On the other hand, a litigation guardian is not limited to acting on instructions, and is a substitute decision-maker with respect to the litigation at hand. In situations where a party is unable to instruct counsel, section 3 counsel can be inadequate to protect that party’s interests, and a litigation guardian might be necessary.

Gomery J. cited Parker v Fockler 5 as an example of another case in which a litigation guardian had been found necessary despite the availability of section 3 counsel. In Parker, section 3 counsel had sought the appointment of a litigation guardian because they repeatedly had been unable to meet with their client.

Test for the appointment a litigation guardian when capacity is at issue

To determine whether she should appoint a litigation guardian for Michael, Gomery J. identified the following factors:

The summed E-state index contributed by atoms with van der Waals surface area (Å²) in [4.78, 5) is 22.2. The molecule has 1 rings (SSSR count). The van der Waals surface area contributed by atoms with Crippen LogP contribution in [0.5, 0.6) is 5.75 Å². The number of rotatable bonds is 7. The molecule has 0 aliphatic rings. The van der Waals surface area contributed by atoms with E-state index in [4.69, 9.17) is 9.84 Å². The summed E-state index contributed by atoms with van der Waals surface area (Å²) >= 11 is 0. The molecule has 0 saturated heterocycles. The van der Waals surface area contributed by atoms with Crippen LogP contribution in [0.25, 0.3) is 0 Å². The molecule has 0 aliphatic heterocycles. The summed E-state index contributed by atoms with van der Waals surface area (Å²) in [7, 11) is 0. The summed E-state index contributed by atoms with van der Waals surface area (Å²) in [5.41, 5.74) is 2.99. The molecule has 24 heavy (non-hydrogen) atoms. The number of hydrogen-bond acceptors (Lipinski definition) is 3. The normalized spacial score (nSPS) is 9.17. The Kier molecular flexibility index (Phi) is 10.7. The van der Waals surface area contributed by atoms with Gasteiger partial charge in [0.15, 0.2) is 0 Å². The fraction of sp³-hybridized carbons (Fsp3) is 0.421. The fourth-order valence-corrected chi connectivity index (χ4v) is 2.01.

1. The evidence regarding the capacity of the person to understand and make decisions about the proceeding;

  2. Whether the litigation involves questions other than the guardianship of this individual;

  3. Whether the person proposed as litigation guardian is appropriate, having regard in particular to any potential conflict of interest he or she may have;

  4. Any other factor that may be relevant in the circumstances of the case.

A capacity assessor had provided an opinion that Michael was incapable of understanding legal advice or giving instructions to a lawyer. Gomery J. concluded that, without a litigation guardian, there would be “a significant risk that no one will be able to advise the court of Michael’s wishes and preferences”.

The matter plainly involved issues other than the guardianship of Michael, including the validity of his POAs and will. Gomery J. found it important that Michael’s positions on these issues be communicated to the court.